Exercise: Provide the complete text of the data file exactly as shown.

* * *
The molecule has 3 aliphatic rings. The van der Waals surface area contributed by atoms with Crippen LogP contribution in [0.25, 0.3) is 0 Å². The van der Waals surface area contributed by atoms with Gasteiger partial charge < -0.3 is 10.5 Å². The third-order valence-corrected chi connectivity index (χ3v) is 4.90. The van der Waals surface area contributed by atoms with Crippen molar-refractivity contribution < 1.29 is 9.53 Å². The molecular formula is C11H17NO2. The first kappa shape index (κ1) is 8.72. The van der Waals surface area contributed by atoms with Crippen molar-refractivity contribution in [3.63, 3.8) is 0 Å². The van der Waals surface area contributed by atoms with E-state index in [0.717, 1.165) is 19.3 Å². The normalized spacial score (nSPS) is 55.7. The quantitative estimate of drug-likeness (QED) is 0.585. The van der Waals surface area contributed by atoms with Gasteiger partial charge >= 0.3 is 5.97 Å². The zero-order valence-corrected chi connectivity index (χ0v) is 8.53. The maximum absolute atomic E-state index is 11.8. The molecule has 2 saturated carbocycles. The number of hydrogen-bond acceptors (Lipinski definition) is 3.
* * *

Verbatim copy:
The molecule has 3 aliphatic rings. The van der Waals surface area contributed by atoms with Crippen LogP contribution in [0.25, 0.3) is 0 Å². The van der Waals surface area contributed by atoms with Gasteiger partial charge < -0.3 is 10.5 Å². The third-order valence-corrected chi connectivity index (χ3v) is 4.90. The van der Waals surface area contributed by atoms with Crippen molar-refractivity contribution < 1.29 is 9.53 Å². The molecular formula is C11H17NO2. The first kappa shape index (κ1) is 8.72. The van der Waals surface area contributed by atoms with Crippen molar-refractivity contribution in [3.63, 3.8) is 0 Å². The van der Waals surface area contributed by atoms with E-state index in [0.717, 1.165) is 19.3 Å². The normalized spacial score (nSPS) is 55.7. The quantitative estimate of drug-likeness (QED) is 0.585. The van der Waals surface area contributed by atoms with Gasteiger partial charge >= 0.3 is 5.97 Å². The zero-order valence-corrected chi connectivity index (χ0v) is 8.53. The maximum absolute atomic E-state index is 11.8. The molecule has 2 saturated carbocycles. The number of hydrogen-bond acceptors (Lipinski definition) is 3.